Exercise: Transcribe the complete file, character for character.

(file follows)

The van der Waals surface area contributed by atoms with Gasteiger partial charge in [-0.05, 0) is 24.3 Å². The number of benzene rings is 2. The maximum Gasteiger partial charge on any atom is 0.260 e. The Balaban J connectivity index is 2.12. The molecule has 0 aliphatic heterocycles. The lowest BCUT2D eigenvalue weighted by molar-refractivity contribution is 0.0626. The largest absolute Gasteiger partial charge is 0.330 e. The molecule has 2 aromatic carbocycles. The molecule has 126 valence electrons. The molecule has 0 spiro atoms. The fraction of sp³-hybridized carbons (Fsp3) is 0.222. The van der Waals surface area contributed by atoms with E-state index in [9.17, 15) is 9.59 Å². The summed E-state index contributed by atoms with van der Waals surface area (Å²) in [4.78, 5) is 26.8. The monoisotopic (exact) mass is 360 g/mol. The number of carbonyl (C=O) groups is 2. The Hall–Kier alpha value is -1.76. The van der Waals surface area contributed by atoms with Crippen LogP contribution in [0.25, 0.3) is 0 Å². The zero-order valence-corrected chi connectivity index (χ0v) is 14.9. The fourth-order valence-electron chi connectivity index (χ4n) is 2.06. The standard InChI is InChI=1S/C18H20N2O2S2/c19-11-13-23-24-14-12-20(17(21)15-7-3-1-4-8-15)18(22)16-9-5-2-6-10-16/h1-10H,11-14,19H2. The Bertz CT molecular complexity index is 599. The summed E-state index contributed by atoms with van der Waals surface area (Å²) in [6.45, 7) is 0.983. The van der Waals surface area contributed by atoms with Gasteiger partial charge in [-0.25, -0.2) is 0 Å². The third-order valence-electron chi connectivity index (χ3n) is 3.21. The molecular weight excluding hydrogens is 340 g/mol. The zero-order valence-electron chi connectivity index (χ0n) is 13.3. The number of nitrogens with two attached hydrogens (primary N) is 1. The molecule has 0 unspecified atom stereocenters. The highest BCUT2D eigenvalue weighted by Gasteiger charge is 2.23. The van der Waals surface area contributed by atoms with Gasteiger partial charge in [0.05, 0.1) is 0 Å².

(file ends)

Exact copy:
The van der Waals surface area contributed by atoms with Gasteiger partial charge in [-0.05, 0) is 24.3 Å². The number of benzene rings is 2. The maximum Gasteiger partial charge on any atom is 0.260 e. The Balaban J connectivity index is 2.12. The molecule has 0 aliphatic heterocycles. The lowest BCUT2D eigenvalue weighted by molar-refractivity contribution is 0.0626. The largest absolute Gasteiger partial charge is 0.330 e. The molecule has 2 aromatic carbocycles. The molecule has 126 valence electrons. The molecule has 0 spiro atoms. The fraction of sp³-hybridized carbons (Fsp3) is 0.222. The van der Waals surface area contributed by atoms with E-state index in [9.17, 15) is 9.59 Å². The summed E-state index contributed by atoms with van der Waals surface area (Å²) in [4.78, 5) is 26.8. The monoisotopic (exact) mass is 360 g/mol. The number of carbonyl (C=O) groups is 2. The Hall–Kier alpha value is -1.76. The van der Waals surface area contributed by atoms with Crippen LogP contribution in [0.25, 0.3) is 0 Å². The zero-order valence-corrected chi connectivity index (χ0v) is 14.9. The fourth-order valence-electron chi connectivity index (χ4n) is 2.06. The standard InChI is InChI=1S/C18H20N2O2S2/c19-11-13-23-24-14-12-20(17(21)15-7-3-1-4-8-15)18(22)16-9-5-2-6-10-16/h1-10H,11-14,19H2. The Bertz CT molecular complexity index is 599. The summed E-state index contributed by atoms with van der Waals surface area (Å²) in [6.45, 7) is 0.983. The van der Waals surface area contributed by atoms with Gasteiger partial charge in [-0.25, -0.2) is 0 Å². The third-order valence-electron chi connectivity index (χ3n) is 3.21. The molecular weight excluding hydrogens is 340 g/mol. The zero-order valence-electron chi connectivity index (χ0n) is 13.3. The number of nitrogens with two attached hydrogens (primary N) is 1. The molecule has 0 unspecified atom stereocenters. The highest BCUT2D eigenvalue weighted by Gasteiger charge is 2.23. The van der Waals surface area contributed by atoms with Gasteiger partial charge in [0.05, 0.1) is 0 Å².